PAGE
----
Diamond Peak (#39) and Black Mountain (#40)
Day 33, Diamond Peak and Black Mountain
As soon as I woke up, I knew something was a little off. The sky was already getting light. I checked the time: 6:20. Well, shoot. I had been planning to wake up at 4:30 and be headed up the Baxter Pass trail by 5:00. Instead, I wasn’t on my way until after 7:00.
I had a big day ahead: Black and Diamond, both just over 13,000 feet, from a trailhead at 6,000. Despite taking a rest day the day before, I felt heavy and slow as I marched up miles of dry trail in search of snow.
I crossed patches here and there, but ended up carrying my skis all the way to 9,500 feet. I was relieved to transfer their weight from my back to my feet after hours of hauling them uphill.
I continued up the canyon, now with a lovely view of Diamond’s steep and impressive NE face. I wrapped around below the towering cliffs and into the small cirque between Black and Diamond, where I surveyed my intended ski lines.
Ironically, the south face of Diamond had excellent coverage and promised a great corn descent, while the north face of Black had been stripped nearly bare by the raging Sierra winter winds. It’s always hard to anticipate snow coverage on alpine faces in the Sierra, as the most subtle changes in aspect, elevation, and surrounding terrain can make the difference between deep, consistent coverage and bare talus.
I started up Diamond first, booting a gully of snow already very softened by the mid-day sun. I eyed the piles of loose talus above warily, their instability clearly evidenced by the freshly deposited boulders littering the couloir’s run-out. I climbed as quickly as my tired legs would allow, eager to get out from below the loaded gun.
At the top of the steep gully, a large, moderate slope led to the summit, which I reached exactly 7 hours after starting out. A nice, even 1,000 feet per hour!
I gazed across the cirque at the summit of Black. The best way to get there was to ski down the face I had just climbed, then hike back up 2,000 feet up to its summit. It looked rocky, foreboding, and decidedly distant.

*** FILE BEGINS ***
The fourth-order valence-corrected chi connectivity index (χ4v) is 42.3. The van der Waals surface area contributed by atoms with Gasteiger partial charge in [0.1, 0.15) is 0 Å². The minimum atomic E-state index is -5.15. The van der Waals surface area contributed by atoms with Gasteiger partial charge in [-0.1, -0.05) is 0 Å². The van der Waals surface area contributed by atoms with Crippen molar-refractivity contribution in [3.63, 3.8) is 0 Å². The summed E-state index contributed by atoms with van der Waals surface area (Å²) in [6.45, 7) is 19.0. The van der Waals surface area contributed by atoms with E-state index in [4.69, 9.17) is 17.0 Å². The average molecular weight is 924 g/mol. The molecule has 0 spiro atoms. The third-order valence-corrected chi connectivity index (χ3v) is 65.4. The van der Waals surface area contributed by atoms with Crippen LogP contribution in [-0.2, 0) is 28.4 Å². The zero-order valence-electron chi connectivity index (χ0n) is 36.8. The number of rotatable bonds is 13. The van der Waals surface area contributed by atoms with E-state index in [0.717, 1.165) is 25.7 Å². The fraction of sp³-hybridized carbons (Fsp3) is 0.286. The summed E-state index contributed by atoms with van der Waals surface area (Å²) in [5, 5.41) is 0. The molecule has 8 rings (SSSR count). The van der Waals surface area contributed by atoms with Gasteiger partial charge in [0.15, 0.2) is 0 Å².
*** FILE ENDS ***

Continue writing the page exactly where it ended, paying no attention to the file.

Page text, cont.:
I strained to pick out a reasonable ski line, but none appeared. There were patches here and there, but lots of talus in between. I felt sluggish and like I wanted to ski straight back down to the trailhead. I decided I would ski my line, then re-asses the prospect of climbing Black at the bottom.
I dropped in, finding very nice corn skiing all the way down. The speed, adrenaline, and fun turns worked their magic, and I reached the bottom of the cirque stoked and energized, ready for more climbing. Fortunately, there was plenty of that to be had.
The north face of Black starts steep, has a large, flat bench in the middle, then climbs steeply again to the summit. Because of this shape, I could only see the bottom third of the face from my current vantage point. I picked a traversing line with decent snow coverage, and headed up.
I reached the bench, and sized up the dismal gully above. There was some snow, but it was very, very rocky. I considered leaving my skis behind, and climbing up and back down the face. However, after a few moments of assessing, I picked out an improbable line that wound its way through the boulders.
It wasn’t a clean line, and it certainly wouldn’t provide any conventionally “fun” skiing, but it looked like I could descend the steep face without taking my skis off. I’ll take that over downclimbing any day.
I headed up, gingerly picking my way from one meager strip of snow to the next. The line got progressively steeper as I zig-zagged across the slope.
My assessment was confirmed: it was indeed “skiable”. Sort of. It would definitely be the least skiable line I had ever skied.
I tagged the summit, clipped in to my skis on a tiny, precarious perch, then began picking my way down the steep, rocky terrain. Occasionally, I could link 2 or 3 quick turns, but it was mostly traversing and sidestepping my way over rocks. I did get to make some surgically precise turns here and there, rocks everywhere and no room for error.
After 30 minutes of delicate skiing, I emerged out the bottom. Was it faster than downclimbing? Not likely. Was it significantly more exciting and memorable? Absolutely! I pointed my skis back down the canyon in the waning evening light.
By hugging the north-facing wall of the canyon, I was able to ski down to 8,500 feet, but most of the snow was a wet, unconsolidated mess. At one point, traversing above the creek, I sloughed off the entire snow bank for 20’ in either direction, almost going tumbling down into the icy waters myself. After that, I was careful to stay a bit further back.
The skiing was so challenging, often sinking to my knees in the mess, that I was actually excited when I finally reached dry trail. I pounded down the remaining descent, made all the more painful by the fact that the trailhead was clearly visible almost the entire way. The setting sun projected the jagged silhouette of the Sierra on the White Mountains across the valley.
I picked up the pace, eager to finish before dark. I was relieved and exhausted when I finally finished the day. It had not been the biggest day so far, but it my have been the most mentally taxing. It was certainly a day that I’ll remember for a long time!
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